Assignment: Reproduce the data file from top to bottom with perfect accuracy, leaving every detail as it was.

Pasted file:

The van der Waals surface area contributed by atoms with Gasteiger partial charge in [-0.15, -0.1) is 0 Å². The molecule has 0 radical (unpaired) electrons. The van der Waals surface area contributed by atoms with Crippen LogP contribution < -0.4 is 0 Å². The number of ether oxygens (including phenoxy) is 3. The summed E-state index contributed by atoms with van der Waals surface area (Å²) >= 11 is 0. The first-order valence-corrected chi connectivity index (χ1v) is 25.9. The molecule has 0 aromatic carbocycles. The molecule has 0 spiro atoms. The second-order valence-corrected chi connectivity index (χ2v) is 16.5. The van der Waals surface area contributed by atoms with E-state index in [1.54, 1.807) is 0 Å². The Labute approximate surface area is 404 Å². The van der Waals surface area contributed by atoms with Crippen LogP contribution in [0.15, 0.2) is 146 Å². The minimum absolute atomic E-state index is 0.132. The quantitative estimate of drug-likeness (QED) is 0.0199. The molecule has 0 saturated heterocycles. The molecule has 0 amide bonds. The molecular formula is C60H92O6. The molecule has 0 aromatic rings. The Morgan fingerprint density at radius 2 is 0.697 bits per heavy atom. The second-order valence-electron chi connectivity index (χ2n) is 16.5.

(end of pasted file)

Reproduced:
The van der Waals surface area contributed by atoms with Gasteiger partial charge in [-0.15, -0.1) is 0 Å². The molecule has 0 radical (unpaired) electrons. The van der Waals surface area contributed by atoms with Crippen LogP contribution < -0.4 is 0 Å². The number of ether oxygens (including phenoxy) is 3. The summed E-state index contributed by atoms with van der Waals surface area (Å²) >= 11 is 0. The first-order valence-corrected chi connectivity index (χ1v) is 25.9. The molecule has 0 aromatic carbocycles. The molecule has 0 spiro atoms. The second-order valence-corrected chi connectivity index (χ2v) is 16.5. The van der Waals surface area contributed by atoms with E-state index in [1.54, 1.807) is 0 Å². The Labute approximate surface area is 404 Å². The van der Waals surface area contributed by atoms with Crippen LogP contribution in [0.15, 0.2) is 146 Å². The minimum absolute atomic E-state index is 0.132. The quantitative estimate of drug-likeness (QED) is 0.0199. The molecule has 0 saturated heterocycles. The molecule has 0 amide bonds. The molecular formula is C60H92O6. The molecule has 0 aromatic rings. The Morgan fingerprint density at radius 2 is 0.697 bits per heavy atom. The second-order valence-electron chi connectivity index (χ2n) is 16.5.